De-packetization is the process of de-segmenting the packet in order to make it compatible for further processing. This is carried out using a `C' program. This program has three features: 1. Unpacking the data. A packet of size 6144 bytes is split into 3 packets of size 2048 bytes each. A packet of size 2048 remains unpacked. 2. Converting the unsigned 32 bit (FPGA output) to 16 bit short int. This is required to meet the compatibility with the de-dispersion and fast folding software. 3. Allows user to scale the data. This is required for ensuring compatibility with the de-dispersion and fast folding software.

De-dispersion and Folding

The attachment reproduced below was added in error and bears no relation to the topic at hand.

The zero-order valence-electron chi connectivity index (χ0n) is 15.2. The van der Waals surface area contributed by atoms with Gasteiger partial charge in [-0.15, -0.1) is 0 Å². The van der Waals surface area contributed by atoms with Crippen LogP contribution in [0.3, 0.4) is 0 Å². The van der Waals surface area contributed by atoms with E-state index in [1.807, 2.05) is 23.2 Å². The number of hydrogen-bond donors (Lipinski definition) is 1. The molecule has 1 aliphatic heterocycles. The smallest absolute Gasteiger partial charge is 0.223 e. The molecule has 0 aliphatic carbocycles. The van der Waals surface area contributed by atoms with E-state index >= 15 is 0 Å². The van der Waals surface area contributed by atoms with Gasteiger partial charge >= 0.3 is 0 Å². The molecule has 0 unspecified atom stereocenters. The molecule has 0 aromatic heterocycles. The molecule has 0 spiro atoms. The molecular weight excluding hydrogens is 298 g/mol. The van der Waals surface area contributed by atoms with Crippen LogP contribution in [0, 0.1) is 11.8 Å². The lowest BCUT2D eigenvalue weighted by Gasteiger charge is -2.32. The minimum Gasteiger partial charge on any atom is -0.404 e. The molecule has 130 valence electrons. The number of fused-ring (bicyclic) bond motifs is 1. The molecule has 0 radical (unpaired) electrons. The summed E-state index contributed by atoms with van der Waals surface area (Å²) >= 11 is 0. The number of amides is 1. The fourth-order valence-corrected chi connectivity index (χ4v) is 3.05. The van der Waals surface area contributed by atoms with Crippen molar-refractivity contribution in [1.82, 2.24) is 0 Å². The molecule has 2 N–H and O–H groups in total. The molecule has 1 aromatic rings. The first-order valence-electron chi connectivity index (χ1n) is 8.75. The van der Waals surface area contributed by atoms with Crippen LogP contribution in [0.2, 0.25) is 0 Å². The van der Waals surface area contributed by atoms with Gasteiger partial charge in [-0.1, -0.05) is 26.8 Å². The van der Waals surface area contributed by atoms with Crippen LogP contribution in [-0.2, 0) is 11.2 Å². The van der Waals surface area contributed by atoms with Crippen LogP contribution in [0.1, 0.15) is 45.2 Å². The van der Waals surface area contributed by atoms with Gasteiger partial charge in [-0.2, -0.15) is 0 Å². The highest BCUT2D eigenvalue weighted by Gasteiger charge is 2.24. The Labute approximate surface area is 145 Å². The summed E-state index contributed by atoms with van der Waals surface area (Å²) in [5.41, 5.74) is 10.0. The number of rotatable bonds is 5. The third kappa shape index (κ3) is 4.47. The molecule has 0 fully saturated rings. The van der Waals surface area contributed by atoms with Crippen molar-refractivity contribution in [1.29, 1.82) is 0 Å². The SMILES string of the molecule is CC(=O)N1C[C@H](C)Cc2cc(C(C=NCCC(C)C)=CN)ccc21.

The de-dispersion algorithm is used to account for the group delay caused by the interstellar medium while the fast folding technique requires collapsing the pulses in time series to obtain the pulsar peak well above the noise floor. The final step of the offline processing is to enter the data in software, which performs these algorithms on the beamformed output.

Conclusion and Evaluation


1. The plots below show the Pulsar Profile of the PoBe in comparison to the GSB (existing 32 MHz GMRT Software Back-end) for B0329+54:

PoBe B0329+54 pulsar
GSB B0329+54 pulsar

2. The plots below show the Pulsar Profile of the PoBe in comparison to the GSB for B1133+16:

PoBe B1133+16 pulsar
GSB B1133+16 pulsar


A Pocket Beamformer (PoBe) has been implemented as an extension to the PoCo, for a bandwidth of 300 MHz. The overall design has been verified by producing profiles of pulsars that match with the expected profiles measured with GMRT software backend (GSB). The PoBe design can be used along side the Pocket Correlator.

Personal tools